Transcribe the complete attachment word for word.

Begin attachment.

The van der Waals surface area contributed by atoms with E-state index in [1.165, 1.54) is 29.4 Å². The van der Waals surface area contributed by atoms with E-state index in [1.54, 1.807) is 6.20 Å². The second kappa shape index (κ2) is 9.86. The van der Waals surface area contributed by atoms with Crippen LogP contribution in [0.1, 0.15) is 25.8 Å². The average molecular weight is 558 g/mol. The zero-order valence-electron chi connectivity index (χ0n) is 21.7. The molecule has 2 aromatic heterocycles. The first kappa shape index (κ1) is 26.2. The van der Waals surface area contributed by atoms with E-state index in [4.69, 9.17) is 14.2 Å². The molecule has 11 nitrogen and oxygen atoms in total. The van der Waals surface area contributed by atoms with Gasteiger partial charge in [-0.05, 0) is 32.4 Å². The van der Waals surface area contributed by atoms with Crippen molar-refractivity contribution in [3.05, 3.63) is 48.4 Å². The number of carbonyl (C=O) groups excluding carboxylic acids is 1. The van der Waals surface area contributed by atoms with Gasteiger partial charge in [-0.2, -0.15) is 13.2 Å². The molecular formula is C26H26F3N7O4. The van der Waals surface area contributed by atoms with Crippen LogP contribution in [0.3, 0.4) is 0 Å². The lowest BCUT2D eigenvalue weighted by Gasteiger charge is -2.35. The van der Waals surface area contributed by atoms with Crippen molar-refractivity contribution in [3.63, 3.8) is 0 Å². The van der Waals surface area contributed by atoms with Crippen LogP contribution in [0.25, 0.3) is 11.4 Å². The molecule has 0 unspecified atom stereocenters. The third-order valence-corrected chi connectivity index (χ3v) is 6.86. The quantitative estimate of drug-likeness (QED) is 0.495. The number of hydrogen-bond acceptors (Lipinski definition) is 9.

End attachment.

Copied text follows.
The van der Waals surface area contributed by atoms with E-state index in [1.165, 1.54) is 29.4 Å². The van der Waals surface area contributed by atoms with E-state index in [1.54, 1.807) is 6.20 Å². The second kappa shape index (κ2) is 9.86. The van der Waals surface area contributed by atoms with Crippen LogP contribution in [0.1, 0.15) is 25.8 Å². The average molecular weight is 558 g/mol. The zero-order valence-electron chi connectivity index (χ0n) is 21.7. The molecule has 2 aromatic heterocycles. The first kappa shape index (κ1) is 26.2. The van der Waals surface area contributed by atoms with E-state index in [4.69, 9.17) is 14.2 Å². The molecule has 11 nitrogen and oxygen atoms in total. The van der Waals surface area contributed by atoms with Gasteiger partial charge in [-0.05, 0) is 32.4 Å². The van der Waals surface area contributed by atoms with Crippen molar-refractivity contribution in [3.05, 3.63) is 48.4 Å². The number of carbonyl (C=O) groups excluding carboxylic acids is 1. The van der Waals surface area contributed by atoms with Gasteiger partial charge in [-0.2, -0.15) is 13.2 Å². The molecular formula is C26H26F3N7O4. The van der Waals surface area contributed by atoms with Crippen LogP contribution in [0.3, 0.4) is 0 Å². The lowest BCUT2D eigenvalue weighted by Gasteiger charge is -2.35. The van der Waals surface area contributed by atoms with Crippen molar-refractivity contribution in [3.63, 3.8) is 0 Å². The van der Waals surface area contributed by atoms with Crippen LogP contribution in [0.25, 0.3) is 11.4 Å². The molecule has 0 unspecified atom stereocenters. The third-order valence-corrected chi connectivity index (χ3v) is 6.86. The quantitative estimate of drug-likeness (QED) is 0.495. The number of hydrogen-bond acceptors (Lipinski definition) is 9.